“Honey, you can see that it’s a rotten world…”
Nearly a decade after her 2013 debut studio album Night Time, My Time, and three years after her last single (2019’s “Downhill Lullaby”), the singer-songwriter, forever It Girl™, and accidental subject of an Elon Musk Met Gala disinformation campaign returned, more hardened by this rotten world than ever, on Wednesday (May 25) with “Don’t Forget.” (Despite her anxiety’s best post-and-delete efforts, that is.)
The thing about Sky is that she’s got “It.” It’s as simple, and as rare, as that: star power, model looks, a captivatingly, quiveringly earnest voice, pop culture savvy, and that undeniable air of cool. It’s what led to the early sessions in Sweden with Britney‘s hottest collaborators, the Rankin-directed music videos, the features in Interview Magazine, the Mario Testino-shot homages to Madonna (and, later, the invitation to partake in her biopic boot camp), the hang-out sessions with Debbie Harry – the list goes on. She’s a little bit mysterious and untouchable (reference) – and, occasionally, prone to mishaps. Most pop girls these days aren’t that kind of girl. Sky is that girl.
And while Sky Ferreira might only come around about as frequently as Halley’s comet, when she does, it’s always worth the wait – from “One” to “You’re Not the One” to “Everything Is Embarrassing,” one of the greatest, most generation-defining songs of the ’10s.
For the previously uninitiated – those who’ve not yet subscribed to the Ferreiraverse – it’s a slightly frustrating task to tell the full tale of Sky, because much of what we first fell in love with in those early teenage dream days – the Bloodshy & Avant demos on MySpace, Uffie cameos, partying with Katy Perry, “17” and the As If! EP – are relics of an earlier age of the Internet, with the music largely unavailable on streaming, although they still linger in the form of low quality YouTube and SoundCloud rips.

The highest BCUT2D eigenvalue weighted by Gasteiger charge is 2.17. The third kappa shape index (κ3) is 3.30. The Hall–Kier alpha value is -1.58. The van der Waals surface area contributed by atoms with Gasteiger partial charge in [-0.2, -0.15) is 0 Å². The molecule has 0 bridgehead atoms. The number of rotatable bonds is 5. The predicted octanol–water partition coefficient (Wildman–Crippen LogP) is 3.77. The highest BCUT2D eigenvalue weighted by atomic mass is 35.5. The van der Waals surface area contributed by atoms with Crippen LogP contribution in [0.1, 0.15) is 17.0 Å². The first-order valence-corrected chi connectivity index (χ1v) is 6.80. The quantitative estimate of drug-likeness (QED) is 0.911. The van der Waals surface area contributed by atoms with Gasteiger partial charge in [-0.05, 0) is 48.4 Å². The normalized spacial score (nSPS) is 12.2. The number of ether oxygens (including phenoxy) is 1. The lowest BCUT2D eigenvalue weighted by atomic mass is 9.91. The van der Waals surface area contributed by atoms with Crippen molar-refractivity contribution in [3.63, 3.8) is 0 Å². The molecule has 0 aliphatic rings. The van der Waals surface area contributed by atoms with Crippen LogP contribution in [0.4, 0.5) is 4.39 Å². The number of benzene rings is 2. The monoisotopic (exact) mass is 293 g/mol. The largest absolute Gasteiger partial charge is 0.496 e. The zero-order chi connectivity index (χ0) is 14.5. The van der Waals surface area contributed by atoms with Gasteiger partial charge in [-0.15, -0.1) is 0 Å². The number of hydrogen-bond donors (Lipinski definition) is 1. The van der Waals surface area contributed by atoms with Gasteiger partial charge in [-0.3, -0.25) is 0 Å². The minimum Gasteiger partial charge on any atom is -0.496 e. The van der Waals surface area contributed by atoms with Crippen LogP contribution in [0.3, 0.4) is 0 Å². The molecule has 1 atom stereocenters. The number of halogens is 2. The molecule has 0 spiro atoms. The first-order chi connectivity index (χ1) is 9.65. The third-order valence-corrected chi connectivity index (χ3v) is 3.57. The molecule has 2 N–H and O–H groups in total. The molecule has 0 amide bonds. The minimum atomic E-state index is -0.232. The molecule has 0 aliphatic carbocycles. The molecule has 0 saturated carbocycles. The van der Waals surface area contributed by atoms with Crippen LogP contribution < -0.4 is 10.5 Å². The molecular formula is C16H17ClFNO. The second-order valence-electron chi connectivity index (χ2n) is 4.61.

Then, of course, there are the delays: from the get-go, Sky’s music became synonymous with pushbacks, whether due to label conflicts and/or creative differences, making Christina Aguilera‘s years-long red carpet album promises seem reasonable in comparison.
It’s why the title of her second studio album, Masochism, grows only more fitting with each passing year for the ever-eager fans waiting for the follow-up – and why a comeback title like “Don’t Forget” feels all too appropriate.
But we never forgot, regardless of how many years it’s been.
From the very first moments of the dramatic opening, “Don’t Forget” feels as appropriately epic as a long awaited reintroduction to the music scene should.
It’s the natural sonic continuation of where we left off with her – the noisy guitars and ’80s, sunglasses-at-night synth sheen of Night Time, My Time – with traces (reference) of what’s been teased live and collaborations over the years, including the similarly soundtrack-ready “Guardian,” and “The Freezing” with longtime collaborator Jorge Elbrecht.
The two also did 2019’s ghostly “Downhill Lullaby” alongside songwriter Tamyrn Brown, and they’ve all come together on this one as well, produced at Studio B in Hollywood. (Jorge also did a bunch of the fantastic Aly & AJ album last year.)
The track was written at least a few years ago, as it was hinted at on her Soundcloud in 2018 and referenced in a Pitchfork profile from 2019: “Another forthcoming track, tentatively titled ‘Don’t Forget,’ is a new wave time warp, a lovely bit of nostalgia therapy for people who were never there—even if it is, according to Sky, ‘about burning down houses.'”
Regardless, and perhaps speaking to Sky’s timeless tunes, the disillusioned, worldweary anthem pairs all too well with the current state of things, as everything goes up in flames: “Little troubled girl, you see / Burning down your house of certainty / Tears of fire in the sky, makes me feel good to be alive.” It feels a little Firestarter…and a little Carrie.
Sky’s burning it all down, and she doesn’t want or need your help: “Big dreams, sick dream / Used to think God is inside us all / Keep it in mind / Nobody here’s a friend of mine,” she snarls. “Aren’t you prepared? It’s been sad for centuries.”
Sky’s done anthemic angst so well for years now, and “Don’t Forget” is no exception.
It’s one hell of a fittingly fiery reintroduction and, God willing, just the beginning of the Masochism era – for real this time. Everything is not so embarrassing, after all. (Just don’t forget about us for years again, Sky. Please.)